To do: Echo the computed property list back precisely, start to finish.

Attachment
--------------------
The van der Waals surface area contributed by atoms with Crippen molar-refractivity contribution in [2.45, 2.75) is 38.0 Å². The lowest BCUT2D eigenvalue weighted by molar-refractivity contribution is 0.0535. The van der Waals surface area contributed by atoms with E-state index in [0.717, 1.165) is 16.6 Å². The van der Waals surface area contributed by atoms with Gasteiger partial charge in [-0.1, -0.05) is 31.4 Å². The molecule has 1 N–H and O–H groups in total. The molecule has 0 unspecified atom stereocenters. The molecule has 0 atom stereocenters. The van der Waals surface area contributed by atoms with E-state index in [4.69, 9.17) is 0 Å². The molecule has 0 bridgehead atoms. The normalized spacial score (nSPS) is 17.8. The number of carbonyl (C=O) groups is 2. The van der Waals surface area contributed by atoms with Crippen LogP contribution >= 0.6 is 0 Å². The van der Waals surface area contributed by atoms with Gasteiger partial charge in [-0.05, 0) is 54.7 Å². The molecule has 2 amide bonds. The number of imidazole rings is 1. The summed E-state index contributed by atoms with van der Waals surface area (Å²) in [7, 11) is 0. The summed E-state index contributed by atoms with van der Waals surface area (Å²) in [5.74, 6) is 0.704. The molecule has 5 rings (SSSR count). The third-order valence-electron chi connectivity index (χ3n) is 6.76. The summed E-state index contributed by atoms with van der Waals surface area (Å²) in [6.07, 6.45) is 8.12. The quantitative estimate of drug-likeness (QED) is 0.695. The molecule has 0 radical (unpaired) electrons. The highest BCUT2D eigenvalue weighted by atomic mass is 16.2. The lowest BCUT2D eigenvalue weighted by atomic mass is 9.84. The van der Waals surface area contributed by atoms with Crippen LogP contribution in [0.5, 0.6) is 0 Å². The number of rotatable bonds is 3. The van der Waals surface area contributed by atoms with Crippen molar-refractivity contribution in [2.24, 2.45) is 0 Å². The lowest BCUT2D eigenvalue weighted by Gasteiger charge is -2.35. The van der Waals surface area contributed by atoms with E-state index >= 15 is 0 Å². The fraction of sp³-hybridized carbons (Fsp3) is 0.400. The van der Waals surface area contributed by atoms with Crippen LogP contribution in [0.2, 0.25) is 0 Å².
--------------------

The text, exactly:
The van der Waals surface area contributed by atoms with Crippen molar-refractivity contribution in [2.45, 2.75) is 38.0 Å². The lowest BCUT2D eigenvalue weighted by molar-refractivity contribution is 0.0535. The van der Waals surface area contributed by atoms with E-state index in [0.717, 1.165) is 16.6 Å². The van der Waals surface area contributed by atoms with Gasteiger partial charge in [-0.1, -0.05) is 31.4 Å². The molecule has 1 N–H and O–H groups in total. The molecule has 0 unspecified atom stereocenters. The molecule has 0 atom stereocenters. The van der Waals surface area contributed by atoms with E-state index in [4.69, 9.17) is 0 Å². The molecule has 0 bridgehead atoms. The normalized spacial score (nSPS) is 17.8. The number of carbonyl (C=O) groups is 2. The van der Waals surface area contributed by atoms with Crippen LogP contribution >= 0.6 is 0 Å². The van der Waals surface area contributed by atoms with Gasteiger partial charge in [-0.05, 0) is 54.7 Å². The molecule has 2 amide bonds. The number of imidazole rings is 1. The summed E-state index contributed by atoms with van der Waals surface area (Å²) in [7, 11) is 0. The summed E-state index contributed by atoms with van der Waals surface area (Å²) in [5.74, 6) is 0.704. The molecule has 5 rings (SSSR count). The third-order valence-electron chi connectivity index (χ3n) is 6.76. The summed E-state index contributed by atoms with van der Waals surface area (Å²) in [6.07, 6.45) is 8.12. The quantitative estimate of drug-likeness (QED) is 0.695. The molecule has 0 radical (unpaired) electrons. The highest BCUT2D eigenvalue weighted by atomic mass is 16.2. The lowest BCUT2D eigenvalue weighted by atomic mass is 9.84. The van der Waals surface area contributed by atoms with Crippen LogP contribution in [0.5, 0.6) is 0 Å². The number of rotatable bonds is 3. The van der Waals surface area contributed by atoms with Crippen molar-refractivity contribution in [2.24, 2.45) is 0 Å². The lowest BCUT2D eigenvalue weighted by Gasteiger charge is -2.35. The van der Waals surface area contributed by atoms with E-state index >= 15 is 0 Å². The fraction of sp³-hybridized carbons (Fsp3) is 0.400. The van der Waals surface area contributed by atoms with Crippen LogP contribution in [0.2, 0.25) is 0 Å².